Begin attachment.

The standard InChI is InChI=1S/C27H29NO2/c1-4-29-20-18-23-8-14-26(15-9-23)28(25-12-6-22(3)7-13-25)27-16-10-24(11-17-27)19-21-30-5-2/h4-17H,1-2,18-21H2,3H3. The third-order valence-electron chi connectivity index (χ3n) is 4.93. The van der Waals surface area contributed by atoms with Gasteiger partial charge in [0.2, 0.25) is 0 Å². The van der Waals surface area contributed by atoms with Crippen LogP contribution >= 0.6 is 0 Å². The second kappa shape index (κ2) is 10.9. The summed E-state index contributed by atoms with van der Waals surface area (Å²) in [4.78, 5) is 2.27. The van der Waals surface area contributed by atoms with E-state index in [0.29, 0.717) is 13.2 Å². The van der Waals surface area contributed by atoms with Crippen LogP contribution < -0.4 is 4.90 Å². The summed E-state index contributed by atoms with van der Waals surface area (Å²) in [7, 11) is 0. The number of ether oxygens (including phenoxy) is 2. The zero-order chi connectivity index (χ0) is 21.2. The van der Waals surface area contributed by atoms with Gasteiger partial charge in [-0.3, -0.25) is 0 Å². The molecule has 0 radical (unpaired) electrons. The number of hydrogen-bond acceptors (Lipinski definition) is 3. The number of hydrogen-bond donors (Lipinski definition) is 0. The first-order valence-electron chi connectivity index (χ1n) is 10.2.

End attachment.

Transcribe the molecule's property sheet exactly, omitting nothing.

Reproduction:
The standard InChI is InChI=1S/C27H29NO2/c1-4-29-20-18-23-8-14-26(15-9-23)28(25-12-6-22(3)7-13-25)27-16-10-24(11-17-27)19-21-30-5-2/h4-17H,1-2,18-21H2,3H3. The third-order valence-electron chi connectivity index (χ3n) is 4.93. The van der Waals surface area contributed by atoms with Gasteiger partial charge in [0.2, 0.25) is 0 Å². The van der Waals surface area contributed by atoms with Crippen LogP contribution >= 0.6 is 0 Å². The second kappa shape index (κ2) is 10.9. The summed E-state index contributed by atoms with van der Waals surface area (Å²) in [4.78, 5) is 2.27. The van der Waals surface area contributed by atoms with E-state index in [0.29, 0.717) is 13.2 Å². The van der Waals surface area contributed by atoms with Crippen LogP contribution < -0.4 is 4.90 Å². The summed E-state index contributed by atoms with van der Waals surface area (Å²) in [7, 11) is 0. The number of ether oxygens (including phenoxy) is 2. The zero-order chi connectivity index (χ0) is 21.2. The van der Waals surface area contributed by atoms with Gasteiger partial charge in [-0.3, -0.25) is 0 Å². The molecule has 0 radical (unpaired) electrons. The number of hydrogen-bond acceptors (Lipinski definition) is 3. The number of hydrogen-bond donors (Lipinski definition) is 0. The first-order valence-electron chi connectivity index (χ1n) is 10.2.